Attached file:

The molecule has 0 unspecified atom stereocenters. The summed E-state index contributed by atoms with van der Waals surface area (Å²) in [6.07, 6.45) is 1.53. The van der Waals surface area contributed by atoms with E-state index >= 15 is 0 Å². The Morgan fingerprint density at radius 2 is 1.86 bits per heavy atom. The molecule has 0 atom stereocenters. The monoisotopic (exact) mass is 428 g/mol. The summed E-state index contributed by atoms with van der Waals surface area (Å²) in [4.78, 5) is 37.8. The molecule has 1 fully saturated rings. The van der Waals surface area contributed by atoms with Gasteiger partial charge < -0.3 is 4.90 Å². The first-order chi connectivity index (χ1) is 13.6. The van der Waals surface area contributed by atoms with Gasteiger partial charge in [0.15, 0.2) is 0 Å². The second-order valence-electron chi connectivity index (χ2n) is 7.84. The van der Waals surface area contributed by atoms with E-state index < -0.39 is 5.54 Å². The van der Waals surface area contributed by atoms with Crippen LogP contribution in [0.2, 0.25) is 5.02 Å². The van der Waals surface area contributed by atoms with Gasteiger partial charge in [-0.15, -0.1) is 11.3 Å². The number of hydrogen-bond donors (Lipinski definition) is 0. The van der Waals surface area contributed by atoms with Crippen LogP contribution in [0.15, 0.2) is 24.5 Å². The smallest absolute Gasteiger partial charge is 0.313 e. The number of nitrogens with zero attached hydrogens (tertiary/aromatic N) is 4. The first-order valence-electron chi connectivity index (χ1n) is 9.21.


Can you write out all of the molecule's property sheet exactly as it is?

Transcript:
The molecule has 0 unspecified atom stereocenters. The summed E-state index contributed by atoms with van der Waals surface area (Å²) in [6.07, 6.45) is 1.53. The van der Waals surface area contributed by atoms with E-state index >= 15 is 0 Å². The Morgan fingerprint density at radius 2 is 1.86 bits per heavy atom. The molecule has 0 atom stereocenters. The monoisotopic (exact) mass is 428 g/mol. The summed E-state index contributed by atoms with van der Waals surface area (Å²) in [4.78, 5) is 37.8. The molecule has 1 fully saturated rings. The van der Waals surface area contributed by atoms with Gasteiger partial charge < -0.3 is 4.90 Å². The first-order chi connectivity index (χ1) is 13.6. The van der Waals surface area contributed by atoms with Gasteiger partial charge in [0.15, 0.2) is 0 Å². The second-order valence-electron chi connectivity index (χ2n) is 7.84. The van der Waals surface area contributed by atoms with E-state index < -0.39 is 5.54 Å². The van der Waals surface area contributed by atoms with Crippen LogP contribution in [0.2, 0.25) is 5.02 Å². The van der Waals surface area contributed by atoms with Gasteiger partial charge in [-0.15, -0.1) is 11.3 Å². The number of hydrogen-bond donors (Lipinski definition) is 0. The van der Waals surface area contributed by atoms with Crippen LogP contribution in [0.15, 0.2) is 24.5 Å². The smallest absolute Gasteiger partial charge is 0.313 e. The number of nitrogens with zero attached hydrogens (tertiary/aromatic N) is 4. The first-order valence-electron chi connectivity index (χ1n) is 9.21.